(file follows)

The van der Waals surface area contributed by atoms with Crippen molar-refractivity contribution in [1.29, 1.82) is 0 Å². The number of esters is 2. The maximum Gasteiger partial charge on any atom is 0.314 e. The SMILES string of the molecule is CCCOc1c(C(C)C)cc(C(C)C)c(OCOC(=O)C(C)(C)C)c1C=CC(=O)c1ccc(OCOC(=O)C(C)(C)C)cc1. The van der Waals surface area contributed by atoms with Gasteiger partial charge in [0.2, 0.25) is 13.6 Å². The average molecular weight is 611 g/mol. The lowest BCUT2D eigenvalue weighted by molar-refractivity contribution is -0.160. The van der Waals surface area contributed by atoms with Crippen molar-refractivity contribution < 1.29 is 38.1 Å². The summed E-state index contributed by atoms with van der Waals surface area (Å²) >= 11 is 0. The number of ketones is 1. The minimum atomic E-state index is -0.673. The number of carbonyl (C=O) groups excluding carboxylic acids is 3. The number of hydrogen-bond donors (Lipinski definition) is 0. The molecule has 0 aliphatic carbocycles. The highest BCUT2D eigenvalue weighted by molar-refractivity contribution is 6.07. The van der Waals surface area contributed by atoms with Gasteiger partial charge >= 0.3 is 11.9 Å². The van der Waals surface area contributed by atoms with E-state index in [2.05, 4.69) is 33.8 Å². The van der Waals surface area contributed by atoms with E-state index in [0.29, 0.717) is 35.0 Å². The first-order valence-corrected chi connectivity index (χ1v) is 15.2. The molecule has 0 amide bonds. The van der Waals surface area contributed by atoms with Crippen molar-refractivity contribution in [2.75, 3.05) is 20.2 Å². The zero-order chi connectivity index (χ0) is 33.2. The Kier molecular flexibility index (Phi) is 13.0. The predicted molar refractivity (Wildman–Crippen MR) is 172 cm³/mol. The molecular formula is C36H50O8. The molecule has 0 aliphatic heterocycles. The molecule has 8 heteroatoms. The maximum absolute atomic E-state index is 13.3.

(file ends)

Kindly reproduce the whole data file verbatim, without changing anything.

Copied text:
The van der Waals surface area contributed by atoms with Crippen molar-refractivity contribution in [1.29, 1.82) is 0 Å². The number of esters is 2. The maximum Gasteiger partial charge on any atom is 0.314 e. The SMILES string of the molecule is CCCOc1c(C(C)C)cc(C(C)C)c(OCOC(=O)C(C)(C)C)c1C=CC(=O)c1ccc(OCOC(=O)C(C)(C)C)cc1. The van der Waals surface area contributed by atoms with Gasteiger partial charge in [0.2, 0.25) is 13.6 Å². The average molecular weight is 611 g/mol. The lowest BCUT2D eigenvalue weighted by molar-refractivity contribution is -0.160. The van der Waals surface area contributed by atoms with Crippen molar-refractivity contribution < 1.29 is 38.1 Å². The summed E-state index contributed by atoms with van der Waals surface area (Å²) >= 11 is 0. The number of ketones is 1. The minimum atomic E-state index is -0.673. The number of carbonyl (C=O) groups excluding carboxylic acids is 3. The number of hydrogen-bond donors (Lipinski definition) is 0. The molecule has 0 aliphatic carbocycles. The highest BCUT2D eigenvalue weighted by molar-refractivity contribution is 6.07. The van der Waals surface area contributed by atoms with Gasteiger partial charge >= 0.3 is 11.9 Å². The van der Waals surface area contributed by atoms with E-state index in [2.05, 4.69) is 33.8 Å². The van der Waals surface area contributed by atoms with E-state index in [0.29, 0.717) is 35.0 Å². The first-order valence-corrected chi connectivity index (χ1v) is 15.2. The molecule has 0 amide bonds. The van der Waals surface area contributed by atoms with Crippen molar-refractivity contribution in [2.75, 3.05) is 20.2 Å². The zero-order chi connectivity index (χ0) is 33.2. The Kier molecular flexibility index (Phi) is 13.0. The predicted molar refractivity (Wildman–Crippen MR) is 172 cm³/mol. The molecular formula is C36H50O8. The molecule has 0 aliphatic heterocycles. The molecule has 8 heteroatoms. The maximum absolute atomic E-state index is 13.3.